For long considered the junior partner in the great Bordeaux duo of grape varieties, Merlot has achieved growing popularity in the last decade of the 20th century thanks to the cult worship of certain Merlot-based Pomerols and Saint Emilions in Bordeaux as well as a growing taste for its lusciously plummy and flavoursome early-drinking delights in countries such as Chile and California.
Image: Merlot, provided by German Wine Institute (left) and CIVB / Patrick Cronenberger (right)
With its soft texture, deliciously plummy fruit flavour and mellow tannins, Merlot is more approachable than Cabernet Sauvignon. Taking to damp, cool, clay soils rather than the warmer gravels of the Médoc, plantings of the earlier-ripening, thinner-skinned Merlot outnumber those of Cabernet Sauvignon in Bordeaux and they are also growing extensively in the south of France. Merlot ripens earlier and more easily than Cabernet Sauvignon, hence its popularity in France and in northern Italy. It is widely planted in eastern Europe, but outside France, it is at its most serious in California, where it has become one of the 'hottest' varieties. It is also extensively grown in Chile, where it produces excellent value, supple-textured reds, and, increasingly in Australia and New Zealand.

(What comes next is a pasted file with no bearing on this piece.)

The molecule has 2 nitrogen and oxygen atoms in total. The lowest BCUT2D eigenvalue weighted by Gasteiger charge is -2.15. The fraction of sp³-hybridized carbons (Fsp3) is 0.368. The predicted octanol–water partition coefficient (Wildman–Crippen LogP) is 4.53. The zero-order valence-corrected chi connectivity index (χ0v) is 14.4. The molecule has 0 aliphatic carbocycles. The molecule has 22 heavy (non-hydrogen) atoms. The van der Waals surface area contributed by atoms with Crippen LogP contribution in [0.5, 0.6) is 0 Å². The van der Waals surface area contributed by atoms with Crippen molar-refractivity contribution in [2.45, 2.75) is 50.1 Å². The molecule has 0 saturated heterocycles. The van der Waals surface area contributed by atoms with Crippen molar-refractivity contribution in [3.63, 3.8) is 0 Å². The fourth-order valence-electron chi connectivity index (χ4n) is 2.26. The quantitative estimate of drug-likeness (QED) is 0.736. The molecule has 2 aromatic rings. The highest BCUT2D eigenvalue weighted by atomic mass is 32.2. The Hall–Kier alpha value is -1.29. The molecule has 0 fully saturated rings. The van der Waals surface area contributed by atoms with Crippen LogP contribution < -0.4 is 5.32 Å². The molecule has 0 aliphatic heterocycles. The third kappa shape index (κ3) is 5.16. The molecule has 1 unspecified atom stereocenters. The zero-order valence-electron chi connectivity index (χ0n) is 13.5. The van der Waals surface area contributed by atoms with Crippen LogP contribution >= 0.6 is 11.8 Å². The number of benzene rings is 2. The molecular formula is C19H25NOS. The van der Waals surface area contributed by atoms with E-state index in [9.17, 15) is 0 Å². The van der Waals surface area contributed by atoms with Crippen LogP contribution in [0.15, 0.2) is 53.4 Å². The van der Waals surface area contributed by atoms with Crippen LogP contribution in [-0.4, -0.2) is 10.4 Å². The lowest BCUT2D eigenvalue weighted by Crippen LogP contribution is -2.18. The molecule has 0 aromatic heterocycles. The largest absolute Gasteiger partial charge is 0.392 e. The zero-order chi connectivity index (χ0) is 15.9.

What does it taste like?
bell pepper and blackcurrant
chocolate and spice-like characters
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